What Are Gender-Neutral Pronouns? (And Why They Matter)
It is important for professionals to feel comfortable and accepted in the workplace, and there are a variety of strategies employers may use to promote an inclusive environment. Since companies may hire individuals of all gender identities, it is essential for them to address their team members appropriately. Understanding the right pronouns to use when addressing their employees can help organisations promote positive company culture and ensure all professionals feel welcome at work.
In this article, we define what gender-neutral pronouns are, explore why it is important to use their pronouns in the workplace, provide a list of examples, describe how to learn more about a professional's pronouns and offer helpful tips.
What Are Gender-Neutral Pronouns?
Gender-neutral pronouns are third-person nouns you can use when referring to another person without denoting a specific or singular gender. You may use these pronouns when referring to a group of people, and use the plural "they," or when talking about an individual, and use the singular "they." There are a variety of individuals who may use these pronouns, including professionals who are gender-nonconforming. Referring to others using these pronouns can prevent you from making assumptions about another person's gender, and help you promote an accepting and inclusive professional environment.
Related: What Is A Diverse Workplace? (Definition And Benefits)
Why Is It Important To Use These Pronouns?
It is important to use these pronouns to foster an inclusive company culture and show professionals that they can be themselves in the workplace. Learning others' pronouns and using them correctly is an important aspect of respecting your colleagues. Pronouns can hold a significant meeting for some people and committing to remembering them can help you show you appreciate the people around you. Assuming others' gender based on external factors, such as their hair, clothing or physical characteristics, can make others feel uncomfortable and you risk the possibility of misgendering them.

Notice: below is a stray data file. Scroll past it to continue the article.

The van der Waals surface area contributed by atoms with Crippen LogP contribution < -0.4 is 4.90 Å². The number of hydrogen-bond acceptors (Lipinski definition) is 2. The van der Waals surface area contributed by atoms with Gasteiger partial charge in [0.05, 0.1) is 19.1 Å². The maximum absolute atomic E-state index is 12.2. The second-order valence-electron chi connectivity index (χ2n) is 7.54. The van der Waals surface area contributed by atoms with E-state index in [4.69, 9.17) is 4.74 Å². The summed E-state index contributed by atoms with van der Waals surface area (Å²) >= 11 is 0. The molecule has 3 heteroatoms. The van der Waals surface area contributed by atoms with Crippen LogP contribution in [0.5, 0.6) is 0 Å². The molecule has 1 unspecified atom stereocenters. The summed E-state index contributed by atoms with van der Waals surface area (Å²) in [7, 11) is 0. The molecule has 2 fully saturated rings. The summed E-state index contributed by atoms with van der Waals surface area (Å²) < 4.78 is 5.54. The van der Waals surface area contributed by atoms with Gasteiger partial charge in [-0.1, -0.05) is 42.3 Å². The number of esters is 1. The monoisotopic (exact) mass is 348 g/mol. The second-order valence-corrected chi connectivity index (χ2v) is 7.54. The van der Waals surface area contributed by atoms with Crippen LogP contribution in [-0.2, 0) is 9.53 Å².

Using these pronouns is just one step in implementing inclusive language. Other commonplace phrases like "Hey guys" or "ladies and gentlemen" can inadvertently exclude certain identities. Practise using gender-neutral language to get into a habit of being affirming and not making assumptions. For example, say "everyone" or "team" when speaking to a group instead of using a gendered phrase.
Related: Verbal Communication Examples In The Workplace (With Tips)
Examples Of Pronouns That Are Gender Neutral
"They" is one of the most widely used pronouns that are gender neutral, but other neopronouns are becoming more common so it is important to familiarise yourself with them. Neopronouns mean "new pronouns," but many neopronouns have been around for hundreds of years in various languages and cultures. Pronunciation varies from person to person, so ask first if you are not sure how to pronounce it. Here are examples of these pronouns and how to use them:
"They/them/theirs" is a good pronoun set to use when you do not know someone's pronouns and are not able to ask. While some people have trouble using "they" pronouns because they associate them with groups of people, the singular "they" is both inclusive and grammatically correct. Here are some examples of how to use the singular they and its forms:
"Allison left their binder at home, so they are driving back to get it."
"I had a great time talking to Bernardo today. I really respect them and their opinions."
"Is this book yours or theirs?"
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"Ze" is a common pronoun in the genderqueer and nonbinary communities to indicate that someone does not identify with a binary gender. Though, not everyone who uses "ze" pronouns is genderqueer. Here are a few ways you can use ze pronouns in conversation:
"Ze is studying to be a lawyer and is about to take zir bar exam."
"Ze taught zirself how to play the piano. Will you come with me to zir first recital?"
"Michael asked Christy to babysit and ze said yes. We should write a thank-you note for zem."
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"E/em/eirs" is part of a set of pronouns called Spivak pronouns coined by mathematician Michael Spivak in the book "The Joy of TeX." Although that book was published in 1983, scholars have found examples of this set of pronouns as early as 1890. Some people use "ey" instead of "e" when using the pronoun in its subject form.